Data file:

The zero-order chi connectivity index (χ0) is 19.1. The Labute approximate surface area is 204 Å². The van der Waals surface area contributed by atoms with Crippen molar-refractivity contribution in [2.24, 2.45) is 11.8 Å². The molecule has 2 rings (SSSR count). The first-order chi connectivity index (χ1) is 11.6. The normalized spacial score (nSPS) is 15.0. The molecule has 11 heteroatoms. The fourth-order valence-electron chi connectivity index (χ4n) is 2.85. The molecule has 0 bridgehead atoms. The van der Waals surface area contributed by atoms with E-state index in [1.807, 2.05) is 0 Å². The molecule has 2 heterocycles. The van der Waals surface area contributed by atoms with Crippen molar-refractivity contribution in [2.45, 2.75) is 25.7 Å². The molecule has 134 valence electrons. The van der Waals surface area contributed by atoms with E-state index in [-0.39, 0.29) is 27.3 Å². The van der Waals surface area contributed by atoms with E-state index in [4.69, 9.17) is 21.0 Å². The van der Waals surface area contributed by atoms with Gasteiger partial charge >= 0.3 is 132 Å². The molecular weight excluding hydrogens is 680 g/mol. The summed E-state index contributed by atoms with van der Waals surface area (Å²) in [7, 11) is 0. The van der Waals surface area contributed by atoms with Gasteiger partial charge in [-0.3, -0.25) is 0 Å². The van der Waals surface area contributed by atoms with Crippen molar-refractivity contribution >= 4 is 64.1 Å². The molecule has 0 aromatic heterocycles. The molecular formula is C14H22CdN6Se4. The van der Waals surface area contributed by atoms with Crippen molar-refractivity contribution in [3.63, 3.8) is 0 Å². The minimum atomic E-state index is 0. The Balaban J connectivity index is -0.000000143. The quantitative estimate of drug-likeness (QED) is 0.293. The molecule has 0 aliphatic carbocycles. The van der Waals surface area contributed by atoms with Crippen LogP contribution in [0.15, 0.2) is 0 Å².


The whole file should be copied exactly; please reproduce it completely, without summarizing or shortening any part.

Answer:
The zero-order chi connectivity index (χ0) is 19.1. The Labute approximate surface area is 204 Å². The van der Waals surface area contributed by atoms with Crippen molar-refractivity contribution in [2.24, 2.45) is 11.8 Å². The molecule has 2 rings (SSSR count). The first-order chi connectivity index (χ1) is 11.6. The normalized spacial score (nSPS) is 15.0. The molecule has 11 heteroatoms. The fourth-order valence-electron chi connectivity index (χ4n) is 2.85. The molecule has 0 bridgehead atoms. The van der Waals surface area contributed by atoms with E-state index in [1.807, 2.05) is 0 Å². The molecule has 2 heterocycles. The van der Waals surface area contributed by atoms with Crippen molar-refractivity contribution in [2.45, 2.75) is 25.7 Å². The molecule has 134 valence electrons. The van der Waals surface area contributed by atoms with E-state index in [-0.39, 0.29) is 27.3 Å². The van der Waals surface area contributed by atoms with E-state index in [4.69, 9.17) is 21.0 Å². The van der Waals surface area contributed by atoms with Gasteiger partial charge >= 0.3 is 132 Å². The molecular weight excluding hydrogens is 680 g/mol. The summed E-state index contributed by atoms with van der Waals surface area (Å²) in [7, 11) is 0. The van der Waals surface area contributed by atoms with Gasteiger partial charge in [-0.3, -0.25) is 0 Å². The van der Waals surface area contributed by atoms with Crippen molar-refractivity contribution >= 4 is 64.1 Å². The molecule has 0 aromatic heterocycles. The molecular formula is C14H22CdN6Se4. The van der Waals surface area contributed by atoms with Crippen molar-refractivity contribution in [3.63, 3.8) is 0 Å². The minimum atomic E-state index is 0. The Balaban J connectivity index is -0.000000143. The quantitative estimate of drug-likeness (QED) is 0.293. The molecule has 0 aliphatic carbocycles. The van der Waals surface area contributed by atoms with Crippen LogP contribution in [0.15, 0.2) is 0 Å².